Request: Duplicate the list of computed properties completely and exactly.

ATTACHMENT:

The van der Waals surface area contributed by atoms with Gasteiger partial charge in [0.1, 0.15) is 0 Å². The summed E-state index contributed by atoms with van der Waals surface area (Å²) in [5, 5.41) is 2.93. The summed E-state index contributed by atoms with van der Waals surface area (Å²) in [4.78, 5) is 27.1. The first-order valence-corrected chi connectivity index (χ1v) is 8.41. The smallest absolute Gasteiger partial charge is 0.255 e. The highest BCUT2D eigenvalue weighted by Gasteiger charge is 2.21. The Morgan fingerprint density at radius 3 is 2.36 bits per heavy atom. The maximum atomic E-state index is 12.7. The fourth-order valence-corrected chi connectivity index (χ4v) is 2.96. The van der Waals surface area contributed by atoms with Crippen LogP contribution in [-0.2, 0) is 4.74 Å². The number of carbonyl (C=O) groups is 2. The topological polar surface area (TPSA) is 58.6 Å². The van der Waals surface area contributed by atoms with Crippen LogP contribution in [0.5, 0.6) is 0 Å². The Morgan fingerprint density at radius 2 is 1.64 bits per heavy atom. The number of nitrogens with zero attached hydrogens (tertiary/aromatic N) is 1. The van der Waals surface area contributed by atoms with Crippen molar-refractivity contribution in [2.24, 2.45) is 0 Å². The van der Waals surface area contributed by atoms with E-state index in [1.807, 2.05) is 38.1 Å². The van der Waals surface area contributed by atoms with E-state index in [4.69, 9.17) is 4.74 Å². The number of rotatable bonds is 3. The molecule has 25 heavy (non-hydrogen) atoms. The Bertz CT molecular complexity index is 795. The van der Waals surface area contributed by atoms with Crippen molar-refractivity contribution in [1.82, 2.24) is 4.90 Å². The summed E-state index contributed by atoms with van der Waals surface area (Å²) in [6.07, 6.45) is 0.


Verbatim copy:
The van der Waals surface area contributed by atoms with Gasteiger partial charge in [0.1, 0.15) is 0 Å². The summed E-state index contributed by atoms with van der Waals surface area (Å²) in [5, 5.41) is 2.93. The summed E-state index contributed by atoms with van der Waals surface area (Å²) in [4.78, 5) is 27.1. The first-order valence-corrected chi connectivity index (χ1v) is 8.41. The smallest absolute Gasteiger partial charge is 0.255 e. The highest BCUT2D eigenvalue weighted by Gasteiger charge is 2.21. The Morgan fingerprint density at radius 3 is 2.36 bits per heavy atom. The maximum atomic E-state index is 12.7. The fourth-order valence-corrected chi connectivity index (χ4v) is 2.96. The van der Waals surface area contributed by atoms with Crippen LogP contribution in [-0.2, 0) is 4.74 Å². The number of carbonyl (C=O) groups is 2. The topological polar surface area (TPSA) is 58.6 Å². The van der Waals surface area contributed by atoms with Crippen LogP contribution in [0.5, 0.6) is 0 Å². The Morgan fingerprint density at radius 2 is 1.64 bits per heavy atom. The number of nitrogens with zero attached hydrogens (tertiary/aromatic N) is 1. The van der Waals surface area contributed by atoms with Crippen molar-refractivity contribution in [2.24, 2.45) is 0 Å². The van der Waals surface area contributed by atoms with E-state index in [1.807, 2.05) is 38.1 Å². The van der Waals surface area contributed by atoms with E-state index in [4.69, 9.17) is 4.74 Å². The number of rotatable bonds is 3. The molecule has 25 heavy (non-hydrogen) atoms. The Bertz CT molecular complexity index is 795. The van der Waals surface area contributed by atoms with Crippen molar-refractivity contribution in [1.82, 2.24) is 4.90 Å². The summed E-state index contributed by atoms with van der Waals surface area (Å²) in [6.07, 6.45) is 0.